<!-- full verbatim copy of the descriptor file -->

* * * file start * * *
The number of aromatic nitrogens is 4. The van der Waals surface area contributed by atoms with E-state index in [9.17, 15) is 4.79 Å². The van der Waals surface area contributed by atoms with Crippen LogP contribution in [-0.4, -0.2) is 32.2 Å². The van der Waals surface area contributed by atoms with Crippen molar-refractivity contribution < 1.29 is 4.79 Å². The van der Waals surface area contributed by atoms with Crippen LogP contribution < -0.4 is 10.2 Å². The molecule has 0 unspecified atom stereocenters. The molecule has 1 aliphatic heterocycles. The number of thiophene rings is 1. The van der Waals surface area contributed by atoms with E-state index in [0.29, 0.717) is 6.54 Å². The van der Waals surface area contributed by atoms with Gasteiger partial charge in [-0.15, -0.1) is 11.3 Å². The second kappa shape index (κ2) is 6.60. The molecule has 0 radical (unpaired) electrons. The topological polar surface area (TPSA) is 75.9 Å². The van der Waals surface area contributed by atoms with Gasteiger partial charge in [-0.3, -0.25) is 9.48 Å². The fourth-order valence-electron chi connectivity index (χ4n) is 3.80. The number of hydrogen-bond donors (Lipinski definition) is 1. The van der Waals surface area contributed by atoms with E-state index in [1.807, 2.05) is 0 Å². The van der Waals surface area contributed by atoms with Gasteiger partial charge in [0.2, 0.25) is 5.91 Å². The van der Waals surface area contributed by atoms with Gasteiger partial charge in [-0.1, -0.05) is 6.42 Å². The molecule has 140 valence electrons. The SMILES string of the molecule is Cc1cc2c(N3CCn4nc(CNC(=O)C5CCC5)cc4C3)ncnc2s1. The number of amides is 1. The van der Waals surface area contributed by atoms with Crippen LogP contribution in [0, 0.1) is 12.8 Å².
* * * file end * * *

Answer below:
The number of aromatic nitrogens is 4. The van der Waals surface area contributed by atoms with E-state index in [9.17, 15) is 4.79 Å². The van der Waals surface area contributed by atoms with Crippen LogP contribution in [-0.4, -0.2) is 32.2 Å². The van der Waals surface area contributed by atoms with Crippen molar-refractivity contribution < 1.29 is 4.79 Å². The van der Waals surface area contributed by atoms with Crippen LogP contribution < -0.4 is 10.2 Å². The molecule has 0 unspecified atom stereocenters. The molecule has 1 aliphatic heterocycles. The number of thiophene rings is 1. The van der Waals surface area contributed by atoms with E-state index in [0.29, 0.717) is 6.54 Å². The van der Waals surface area contributed by atoms with Gasteiger partial charge in [-0.15, -0.1) is 11.3 Å². The second kappa shape index (κ2) is 6.60. The molecule has 0 radical (unpaired) electrons. The topological polar surface area (TPSA) is 75.9 Å². The van der Waals surface area contributed by atoms with Gasteiger partial charge in [-0.3, -0.25) is 9.48 Å². The fourth-order valence-electron chi connectivity index (χ4n) is 3.80. The number of hydrogen-bond donors (Lipinski definition) is 1. The van der Waals surface area contributed by atoms with E-state index in [1.807, 2.05) is 0 Å². The van der Waals surface area contributed by atoms with Gasteiger partial charge in [0.2, 0.25) is 5.91 Å². The van der Waals surface area contributed by atoms with Gasteiger partial charge in [-0.1, -0.05) is 6.42 Å². The molecule has 140 valence electrons. The SMILES string of the molecule is Cc1cc2c(N3CCn4nc(CNC(=O)C5CCC5)cc4C3)ncnc2s1. The number of amides is 1. The van der Waals surface area contributed by atoms with Crippen LogP contribution in [0, 0.1) is 12.8 Å².